I did worry about asking students to share such intimate details about their lives.  Many of them have already spent time and emotional energy sending e-mails to university administration or Department Heads. Many have asked for support, have applied to emergency bursaries with detailed information about their financial struggles, and have answered university surveys on what research barriers they are facing and how their productivity has been affected by their family responsibilities and mental health.

In fact, at least one graduate student clearly indicated to me that they were “tired of having to explain [their] life.” I acknowledge that those who are most struggling with their mental health, those who have the greatest family responsibilities, or those who are most financially precarious likely have neither the time nor the emotional capacity to discuss their personal and professional lives with yet another stranger. As a result, and despite the very real struggles my colleagues shared with me, the stories I heard may have been skewed towards those who have some relative privilege within the hierarchy of graduate students.

The diversity of experiences became especially clear while talking to international students and students from working-class backgrounds. As one low-income student with no guaranteed funding reminded me (a 2nd year PhD candidate with a decent funding package and family who, if need be, are financially capable of providing support): “People who have funding right now are lucky that they have funding so that they’re able to live through a pandemic.” Several people (whether in acknowledgment of the small mercies in their own lives, or in frustration with specific administrators or tenured professors not recognizing the financial precarity of grad school) also referenced a phrase that has made the rounds of social media – “We are in the same storm, but we’re not all in the same boat.”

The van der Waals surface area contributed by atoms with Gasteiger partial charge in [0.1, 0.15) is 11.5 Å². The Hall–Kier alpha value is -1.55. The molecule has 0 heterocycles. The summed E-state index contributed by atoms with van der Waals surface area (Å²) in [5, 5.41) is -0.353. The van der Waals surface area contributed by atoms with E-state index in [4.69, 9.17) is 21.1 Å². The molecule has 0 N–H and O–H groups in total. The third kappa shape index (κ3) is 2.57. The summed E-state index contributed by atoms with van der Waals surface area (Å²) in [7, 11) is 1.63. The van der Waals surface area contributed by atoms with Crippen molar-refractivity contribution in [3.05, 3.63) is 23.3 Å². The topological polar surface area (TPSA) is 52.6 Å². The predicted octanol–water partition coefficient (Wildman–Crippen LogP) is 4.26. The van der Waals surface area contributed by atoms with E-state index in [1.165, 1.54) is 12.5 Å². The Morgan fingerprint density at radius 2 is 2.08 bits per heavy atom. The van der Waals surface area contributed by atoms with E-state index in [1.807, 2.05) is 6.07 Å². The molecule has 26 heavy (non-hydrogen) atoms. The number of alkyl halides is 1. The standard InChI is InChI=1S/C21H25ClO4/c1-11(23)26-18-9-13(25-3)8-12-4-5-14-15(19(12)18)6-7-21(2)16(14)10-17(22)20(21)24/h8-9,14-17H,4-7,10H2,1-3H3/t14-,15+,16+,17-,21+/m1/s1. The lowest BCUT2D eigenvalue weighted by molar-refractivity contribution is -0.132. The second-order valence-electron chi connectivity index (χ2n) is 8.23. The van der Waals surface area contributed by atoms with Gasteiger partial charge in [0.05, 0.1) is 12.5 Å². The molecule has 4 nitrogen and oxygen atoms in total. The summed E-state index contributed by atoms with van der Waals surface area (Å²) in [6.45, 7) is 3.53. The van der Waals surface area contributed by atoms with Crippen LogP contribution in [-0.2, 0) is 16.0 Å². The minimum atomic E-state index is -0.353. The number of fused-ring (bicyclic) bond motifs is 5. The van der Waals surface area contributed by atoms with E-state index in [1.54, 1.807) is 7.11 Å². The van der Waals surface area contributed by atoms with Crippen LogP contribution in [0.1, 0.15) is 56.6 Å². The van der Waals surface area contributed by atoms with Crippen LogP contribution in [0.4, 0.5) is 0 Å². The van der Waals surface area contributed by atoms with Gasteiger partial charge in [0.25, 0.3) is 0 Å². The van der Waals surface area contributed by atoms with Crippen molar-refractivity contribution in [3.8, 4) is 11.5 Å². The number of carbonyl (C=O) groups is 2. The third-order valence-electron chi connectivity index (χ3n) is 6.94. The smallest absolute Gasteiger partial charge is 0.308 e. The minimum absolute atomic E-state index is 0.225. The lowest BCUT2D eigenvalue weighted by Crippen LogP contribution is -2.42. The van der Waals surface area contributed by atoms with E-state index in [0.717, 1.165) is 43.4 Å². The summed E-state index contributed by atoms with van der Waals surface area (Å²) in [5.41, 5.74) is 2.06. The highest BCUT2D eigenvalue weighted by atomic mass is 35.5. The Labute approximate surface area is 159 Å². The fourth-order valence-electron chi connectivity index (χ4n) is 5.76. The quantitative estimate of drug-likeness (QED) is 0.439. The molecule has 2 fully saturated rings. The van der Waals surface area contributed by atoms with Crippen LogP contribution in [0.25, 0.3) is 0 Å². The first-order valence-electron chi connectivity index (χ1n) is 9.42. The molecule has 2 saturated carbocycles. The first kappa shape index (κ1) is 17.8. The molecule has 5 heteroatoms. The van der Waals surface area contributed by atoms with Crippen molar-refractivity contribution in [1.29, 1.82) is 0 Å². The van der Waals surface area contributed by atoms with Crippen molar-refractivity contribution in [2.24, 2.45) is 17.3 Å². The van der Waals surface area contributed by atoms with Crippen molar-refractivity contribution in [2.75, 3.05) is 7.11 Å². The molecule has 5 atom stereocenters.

Graduate student experiences also varied greatly depending on living arrangements and what region they lived in. Graduate students in Vancouver and Toronto had less access to space and were more concerned about high rent prices. Other students (in Saskatoon, for example) spoke of their access to a backyard or to spaces outside of the city as “privileges.” The privilege of space is linked to financial stability but also to regional differences in living costs and the built environment of various cities. I heard a real diversity of experience among grad students during these conversations, but some common themes did emerge.